Spanish ballerina shines as Juliet with Queensland Ballet
THE ethereal grace Tamara Rojo brings to her role as Juliet is simply breathtaking.
The Spanish ballerina's soft, elegant lines are mesmerising and her ability to convey emotion through dance is evident from the minute she arrives.
Even on a stage full of Queensland's finest ballet dancers delivering an unforgettable performance, her petite frame demands attention.
Rojo, who is adored the world over, seems to defy gravity as she slips seamlessly from the arms of one dancer to another.
Her youthful exuberance defies her 40 years.
The balcony pas de duex with Romeo - New Zealand born QB dancer Matthew Lawrence - is the most beautiful, intimate pairing in the three-act performance at the Lyric Theatre at QPAC.
The audience gets an almost voyeuristic insight into their developing romance.
Their chemistry is palpable as Romeo and Juliet's simmering desire for each other electrified the air.
This serves to create an empathy with the lovers, making their terrible fate that much more moving as it unfolds.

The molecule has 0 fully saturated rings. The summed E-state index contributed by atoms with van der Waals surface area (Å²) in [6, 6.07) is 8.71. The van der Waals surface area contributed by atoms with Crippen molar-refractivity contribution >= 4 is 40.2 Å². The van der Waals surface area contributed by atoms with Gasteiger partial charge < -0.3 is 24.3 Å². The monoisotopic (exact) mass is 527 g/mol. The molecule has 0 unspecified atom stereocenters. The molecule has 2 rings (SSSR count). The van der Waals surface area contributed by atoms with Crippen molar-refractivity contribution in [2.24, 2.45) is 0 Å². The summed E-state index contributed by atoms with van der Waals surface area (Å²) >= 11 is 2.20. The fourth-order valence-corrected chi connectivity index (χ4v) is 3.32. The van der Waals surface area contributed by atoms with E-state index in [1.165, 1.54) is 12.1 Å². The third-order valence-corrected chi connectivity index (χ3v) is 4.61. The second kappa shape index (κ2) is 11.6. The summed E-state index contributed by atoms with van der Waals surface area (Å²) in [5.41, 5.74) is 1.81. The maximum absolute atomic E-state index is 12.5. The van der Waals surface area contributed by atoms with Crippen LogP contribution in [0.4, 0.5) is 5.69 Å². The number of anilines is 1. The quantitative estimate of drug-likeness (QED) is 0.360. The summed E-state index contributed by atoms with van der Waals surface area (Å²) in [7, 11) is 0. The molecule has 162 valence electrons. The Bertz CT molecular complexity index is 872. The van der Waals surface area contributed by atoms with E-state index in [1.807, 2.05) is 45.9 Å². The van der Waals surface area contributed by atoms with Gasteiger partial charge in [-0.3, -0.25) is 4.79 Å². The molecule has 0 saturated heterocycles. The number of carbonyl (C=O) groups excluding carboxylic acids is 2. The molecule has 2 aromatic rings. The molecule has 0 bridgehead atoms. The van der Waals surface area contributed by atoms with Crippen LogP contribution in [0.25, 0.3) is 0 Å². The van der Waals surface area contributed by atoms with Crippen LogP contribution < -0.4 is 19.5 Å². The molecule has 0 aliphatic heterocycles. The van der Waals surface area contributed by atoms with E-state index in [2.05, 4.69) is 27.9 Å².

Rojo's pliability quickly takes an about face when her family tries to force her to take Count Paris' hand in marriage.
The ballet royal becomes as heavy and inflexible as dead wood when she dances with Paris - danced by Hao Bin.
The complete contrast shows the diversity of Rojo's movement and emotional connection with her lovestruck character.
Queensland Ballet is presenting Kenneth MacMillan's iconic production of Shakespeare's tragic tale of star-crossed lovers for the first time in Australia.
Through chaotic sword-fights, grand dances and family drama, MacMillan lets the rich characters drive the narrative.
The costumes, the set and the music come together to create a magical night worth every penny.
The season, which runs until Saturday, coincides with the 450th anniversary of Shakespeare's birth and 50th anniversary of the ballet's creation.
Guest stars Tamara Rojo, Carlos Acosta and Steven McRae perform with Queensland Ballet dancers as part of a state-funded initiative.
Also in the cast for selected performances are acclaimed Australian Ballet principal artist Daniel Gaudiello as
Mercutio and former principal Steven Heathcote as Lord Capulet.
QB artistic director Li Cunxin, who in 2003 published the award-winning autobiography Mao's Last Dancer, had always wanted to dance the McMillan masterpiece.
But he was just pleased his dancers had the chance to perform it alongside some of ballet's royalty.
"It's a story that makes us reflect, and will touch everyone who sees it," he said.
"With so many conflicts in today's world, it gives us a valuable lesson.
"People who see this ballet will never forget it."